History’s Jesus

A family record of Jesus Christ, son of David, son of Abraham.
Matthew 1:1

As he guided us to and from sites in Israel, our guide’s other roles frequently emerged. Yossi is both an archaeologist and a professor of biblical religions. He is also an astute student of Israeli history and current events as well as of human nature. This became apparent when Yossi spoke of The Pilate Stone which was discovered in 1961. Archaeologists and historians agree that his small slab of limestone offers definitive proof that Pontius Pilate indeed existed and that he served as Roman Prefect. It was in this role that Pilate handed over Jesus to be crucified.

While making his commentary, Yossi added that there are some who continue to doubt the historical reality of Jesus. With that, he went into professor-mode to list secular sources which reference Jesus. The ancient historian Tacitus noted that Nero blamed Christians for the fire which destroyed Rome in 64 CE. Those Christians believed in “The Christ”. Another historian wrote that Pliny the Younger asked advice regarding how to deal with Christians since they included adults and children of both genders. In the Talmud, written by Jewish Rabbis between 70 and 200 CE, Jesus is referenced as a sorcerer among other things. Yossi maintained that these writers’ failure to endorse belief in Jesus promoted Christianity by proving in the secular arena that Jesus actually existed.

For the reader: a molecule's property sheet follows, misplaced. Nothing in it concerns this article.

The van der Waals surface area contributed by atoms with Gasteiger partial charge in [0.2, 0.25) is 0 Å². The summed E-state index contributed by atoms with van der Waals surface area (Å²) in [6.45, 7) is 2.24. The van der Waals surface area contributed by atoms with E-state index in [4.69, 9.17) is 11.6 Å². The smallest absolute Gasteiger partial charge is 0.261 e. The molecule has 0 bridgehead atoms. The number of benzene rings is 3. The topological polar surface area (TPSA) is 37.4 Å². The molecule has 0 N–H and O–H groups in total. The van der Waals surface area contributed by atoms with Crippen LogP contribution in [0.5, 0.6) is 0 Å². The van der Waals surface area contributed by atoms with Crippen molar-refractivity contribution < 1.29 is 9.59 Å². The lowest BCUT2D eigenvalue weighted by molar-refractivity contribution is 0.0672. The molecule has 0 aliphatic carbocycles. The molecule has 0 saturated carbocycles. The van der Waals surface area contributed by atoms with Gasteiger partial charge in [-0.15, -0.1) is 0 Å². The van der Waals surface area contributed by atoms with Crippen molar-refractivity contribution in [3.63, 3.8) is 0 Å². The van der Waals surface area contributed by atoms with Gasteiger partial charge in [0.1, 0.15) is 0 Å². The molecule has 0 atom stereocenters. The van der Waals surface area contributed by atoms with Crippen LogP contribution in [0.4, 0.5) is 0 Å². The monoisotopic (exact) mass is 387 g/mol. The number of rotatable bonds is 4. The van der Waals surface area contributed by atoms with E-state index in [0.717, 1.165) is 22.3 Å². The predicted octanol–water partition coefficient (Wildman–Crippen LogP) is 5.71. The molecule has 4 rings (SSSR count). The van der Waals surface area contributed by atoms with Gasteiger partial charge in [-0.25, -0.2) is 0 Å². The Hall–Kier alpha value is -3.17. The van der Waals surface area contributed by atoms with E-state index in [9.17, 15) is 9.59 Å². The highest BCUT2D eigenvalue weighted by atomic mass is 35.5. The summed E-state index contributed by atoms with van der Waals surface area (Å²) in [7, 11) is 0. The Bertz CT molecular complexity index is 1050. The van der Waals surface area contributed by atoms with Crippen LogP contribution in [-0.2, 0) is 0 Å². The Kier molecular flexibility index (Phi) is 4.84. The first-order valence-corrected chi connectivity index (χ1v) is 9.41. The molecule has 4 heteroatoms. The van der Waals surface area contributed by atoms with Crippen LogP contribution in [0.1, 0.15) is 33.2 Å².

I’ve never considered the possibility that Jesus didn’t live among us. Though I realize there are people living on this earth who’ve never heard Jesus’ name, I’ve always considered Jesus’ life among us to be a given. Still, I wonder how evident this reality is in my life. Though I reference Jesus ad infinitum in my writing, do I reference Jesus in my living to that extent?